The ultimate goal of metal hot working is to produce metal components of the required structural orientation and geometrical shape. Both hot and cold working methods are employed to work the metal.
However, hot working is different from cold working in the way that the end product of hot working is more ductile and less hard. No internal stresses are set up in metal during hot working in contrast with the cold working process.
The process of metal hot working constitutes plastic deformation under high temperature (above the re-crystallization point of metal). The re-crystallization occurs simultaneously along with the deformation during hot working of metals.
Recrystallization is the phenomenon occurred at sufficiently higher temperatures, where the growth of new grains in the metal structure, is accelerated and resulting metal comprises entirely of only new grains.
The hot working temperature of metal depends upon re-crystallization temperature of that metal, for instance, carbon steel requires temperature greater than 1000 ᵒC (1832 ᵒF) for hot working.
During hot metal working, distorted grain structure and strain hardening produced by deformations are rapidly eliminated due to the formation of new strain-free grain (a result of recrystallization). The maximum temperature of the hot working of metal is set 50 °C below its melting point.
If metal is worked at or near melting point temperature, it will crumble into pieces during deformation (known as hot shortness).
The metal hot working operations are carried out in the number of simultaneous steps. In the first step, metal is heated to recrystallization temperature. Afterward, the intermediate temperatures (hot working) and finishing temperatures are set to obtain a product of containing the maximum number of fine grain size.
The finishing temperature is kept just above the recrystallization temperature of metal and deformation produced in the last step is relatively large to maintain a fine recrystallized grain size.
The application of hot metal working includes hot rolling, forging, extrusion and hot drawing. The carbon steel and stainless steel products are rolled to form thin plates and extruded to produce desired shapes.
Hot working is used for altering the form of iron and steel without fracture and use of excessive force. The advantage of hot working is that it does not produce strain hardening; therefore there is no increase in hardness and yield strength.
Hot rolling is the most efficient method of forming metals into sheets and plates by plastic deformation using compressive stresses by two rollers or more in series, compressing the metal to desired thickness. It is used in the manufacturing of sheets, rails, structural sections, and plates, etc.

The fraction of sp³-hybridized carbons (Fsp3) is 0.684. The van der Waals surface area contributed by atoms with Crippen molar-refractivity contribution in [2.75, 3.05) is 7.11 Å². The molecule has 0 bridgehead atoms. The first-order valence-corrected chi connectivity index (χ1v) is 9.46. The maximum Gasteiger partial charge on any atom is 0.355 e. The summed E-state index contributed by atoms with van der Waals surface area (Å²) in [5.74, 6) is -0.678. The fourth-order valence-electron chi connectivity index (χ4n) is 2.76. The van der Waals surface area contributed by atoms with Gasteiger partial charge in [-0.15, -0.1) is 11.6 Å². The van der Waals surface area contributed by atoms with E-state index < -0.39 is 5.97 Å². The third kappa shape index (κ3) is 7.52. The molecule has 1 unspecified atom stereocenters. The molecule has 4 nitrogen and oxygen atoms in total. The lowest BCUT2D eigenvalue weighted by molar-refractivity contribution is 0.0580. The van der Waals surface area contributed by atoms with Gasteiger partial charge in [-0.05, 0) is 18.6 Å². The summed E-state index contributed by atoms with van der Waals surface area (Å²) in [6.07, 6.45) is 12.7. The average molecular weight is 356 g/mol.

Hot rolling, in contrast to cold rolling, retains the ductility of the final product. Hot rolling is carried out at typically high temperatures of 950-1000 °C (1742-1832 °F). The surface of hot worked metal oxidizes in air, resulting in scale formation and poorly finished surface.
The hot rolled product is further treated (pickled) and cold rolled to ensure a better surface finish. The following represents the metal hot working (rolling) process.
Forging is one of the oldest methods of working and can be done in hot, warm and cold modes. However, hot forging is most common. During hot forging the metal is deformed plastically at elevated temperatures (above recrystallization temperature) into desired shapes by application of successive blows or continuous squeezing.
Forging is further classified into closed-die forging and open die forging. In closed die forging the hot metal is compressed between two or more die halves to obtain the desired shape.
The metal flows plastically into the cavities formed inside the die and adapts the shape of the die. The machinery used during hot forging includes hydraulic presses and mechanical presses. Contrarily, in open hot forging, the deformation in shape is achieved by relative movement of the workpiece to the die sections.
The open die can produce spindles, hollow cylinders, washers in addition to basic shape (round, square, hexagonal bars, etc.) products.
Automatic hot forging offers an efficient mass production of parts. The production rates vary from 180 to 200 parts per minute for steel bars as long as 7 meters. During automatic hot forging the hot rolled steels are heated to 1200 °C (2192 °F) in 60 seconds using high power induction coils.
The metal is then passed through rolls and sheared into small pieces by passing it through successive forming stages
Hot extrusion one of metal hot working process is carried out above the material’s recrystallization temperature (1200 °C/ 2192 °F) to keep it from work hardening on cooling. The process can produce long straight metal parts of various cross-sections and shapes such as round, rectangular, L-shape, T-shape and tubes, etc.
During the hot extrusion process, the bar or metal is forced to pass through an enclosed cavity using compressive force. The pressure ranges from 30-700 MPa (4400-101,500 psi).
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